Change in Plans for Massive Northern Liberties Office Space

An artist rendering for SoNo, a large, horizontal office space in Northern Liberties.

An artist rendering for SoNo, a large, horizontal office space in Northern Liberties.

It was supposed to be hip, modern office space on a grand scale. The massive Destination Maternity building that’s 220,000 square feet and spans an entire city block on Spring Garden Street in Northern Liberties was set to undergo a $60 million transformation, giving it the potential to lure in a regional office for Google, Twitter or another national tech company. The excitement from the Philly tech community was palpable.

In fact, building owners Alliance Partners HSP toured the West Coast offices for Airbnb, Pixar, Salesforce and Twitter to help them find inspiration. One large, national company even took a tour of the space, but eventually passed. Read more »

Defunct Phoenixville Water Park To Be Auctioned

Photo by Max Spann

Photo via Max Spann

In the heat of summer, most families grab tickets and line up at the gates of their local water park. In a few short weeks, individuals will sit in chairs and hold up placards for a chance to purchase an entire water park.

Max Spann, the same firm that is holding land auctions for several closed Philadelphia schools, is holding public bidding on the property formerly known as Water World Park— 655 Schuylkill Road (Rt. 724) — on July 29th at 11 am, the Reporter Online reported Friday. The firm held property previews on Monday, July 6th and Monday, July 13th for any prospective buyers interested in the land.

The lot covers around 22 acres with frontage on Schuylkill Road. Its location is not far from Valley Forge, US Route 422 and King of Prussia and the site has gas and electricity. It is also coded for mixed-use zoning, meaning that a potential developer could add offices, restaurants, banks and stores, among other possible spaces.

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BizFeed: Amtrak Lawsuits Face $200M Hurdle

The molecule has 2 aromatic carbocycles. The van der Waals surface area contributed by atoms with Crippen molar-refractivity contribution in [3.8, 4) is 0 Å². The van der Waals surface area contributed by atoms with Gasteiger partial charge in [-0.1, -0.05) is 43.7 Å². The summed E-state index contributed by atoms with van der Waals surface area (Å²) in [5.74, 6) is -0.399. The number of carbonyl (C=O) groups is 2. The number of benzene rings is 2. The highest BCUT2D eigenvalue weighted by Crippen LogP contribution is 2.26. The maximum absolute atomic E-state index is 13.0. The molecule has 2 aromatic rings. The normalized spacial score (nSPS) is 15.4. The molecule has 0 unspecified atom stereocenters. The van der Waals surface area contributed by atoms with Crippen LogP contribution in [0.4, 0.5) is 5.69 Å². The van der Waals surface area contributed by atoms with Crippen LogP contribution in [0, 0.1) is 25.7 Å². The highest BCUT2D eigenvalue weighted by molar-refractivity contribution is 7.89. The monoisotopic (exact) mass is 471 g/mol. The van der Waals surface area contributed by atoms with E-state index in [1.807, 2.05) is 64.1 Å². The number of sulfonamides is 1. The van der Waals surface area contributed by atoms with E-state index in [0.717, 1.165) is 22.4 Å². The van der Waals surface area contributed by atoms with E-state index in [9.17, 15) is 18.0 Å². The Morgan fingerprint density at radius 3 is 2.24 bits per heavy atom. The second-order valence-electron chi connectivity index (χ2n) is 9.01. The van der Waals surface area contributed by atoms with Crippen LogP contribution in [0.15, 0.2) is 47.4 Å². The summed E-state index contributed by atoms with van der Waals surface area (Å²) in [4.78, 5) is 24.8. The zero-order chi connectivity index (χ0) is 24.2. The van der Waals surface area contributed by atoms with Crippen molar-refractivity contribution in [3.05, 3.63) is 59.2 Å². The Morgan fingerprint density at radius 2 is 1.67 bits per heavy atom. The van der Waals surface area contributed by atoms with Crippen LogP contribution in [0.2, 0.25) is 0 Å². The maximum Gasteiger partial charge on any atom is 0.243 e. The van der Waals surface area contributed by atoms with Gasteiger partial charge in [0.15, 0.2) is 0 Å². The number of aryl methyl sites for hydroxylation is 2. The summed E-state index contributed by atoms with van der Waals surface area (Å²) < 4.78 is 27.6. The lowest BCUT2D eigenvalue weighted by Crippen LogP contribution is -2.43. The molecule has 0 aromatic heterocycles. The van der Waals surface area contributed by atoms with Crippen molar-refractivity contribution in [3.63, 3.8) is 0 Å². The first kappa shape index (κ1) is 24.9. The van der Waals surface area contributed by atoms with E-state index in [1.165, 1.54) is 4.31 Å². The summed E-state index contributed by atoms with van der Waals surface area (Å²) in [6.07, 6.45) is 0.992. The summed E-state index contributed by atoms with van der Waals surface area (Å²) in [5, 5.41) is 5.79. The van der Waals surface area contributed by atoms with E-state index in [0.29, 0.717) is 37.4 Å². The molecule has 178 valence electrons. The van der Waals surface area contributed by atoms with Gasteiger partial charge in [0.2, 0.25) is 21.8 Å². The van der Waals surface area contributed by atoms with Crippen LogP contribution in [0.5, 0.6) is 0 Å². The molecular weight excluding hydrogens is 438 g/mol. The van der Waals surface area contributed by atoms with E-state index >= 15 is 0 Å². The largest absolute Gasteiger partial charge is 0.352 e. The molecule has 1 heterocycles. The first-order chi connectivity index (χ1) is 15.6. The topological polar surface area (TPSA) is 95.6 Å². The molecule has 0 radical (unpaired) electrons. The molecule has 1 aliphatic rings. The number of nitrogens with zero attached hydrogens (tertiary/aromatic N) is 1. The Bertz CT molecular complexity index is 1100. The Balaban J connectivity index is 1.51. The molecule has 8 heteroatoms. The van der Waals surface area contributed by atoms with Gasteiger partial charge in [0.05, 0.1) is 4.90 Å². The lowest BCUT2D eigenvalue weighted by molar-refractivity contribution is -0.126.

A crime scene investigator looks inside a train car after a train wreck, Tuesday, May 12, 2015, in Philadelphia. An Amtrak train headed to New York City derailed and crashed in Philadelphia. (AP Photo/Joseph Kaczmarek)

After Tuesday’s Amtrak crash, expect plenty of lawsuits, but law states that damages will be capped at $200 million. (AP Photo/Joseph Kaczmarek)

1. Lawsuits a Certainty After Amtrak Crash, But Damages Capped at $200M

The News: In the wake of the Amtrak train crash, expect a slew of personal injury lawsuits against the company — especially considering that the train reportedly went double the speed limit and that Amtrak’s CEO said the company takes “full responsibility.” The first lawsuit comes from Amtrak employee Bruce Phillips who says he suffered brain trauma, body injuries and emotional stress, according to NBC10.

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Here’s the Brochure for Up-for-Sale Suzanne Roberts Theatre

Suzanne Roberts Theater. Photo | G. Widman for Visit Philadelphia

Suzanne Roberts Theater. Photo | G. Widman for Visit Philadelphia

In an email sent out this morning, CBRE advertised 480 South Broad Street—better known as the Suzanne Roberts Theatre. The bank foreclosed on the home of the Philadelphia Theatre Company last April.

According to a tax return, the Philadelphia Theatre Company had a balance of $11 million on its mortgage when TD Bank foreclosed on the theatre. The theater company, which has been struggling financially due to operating and mortgage costs, received $5 million from the state and $3 million from the city to help construct its theater. The theater attached to Symphony House opened at Broad and Lombard in 2007.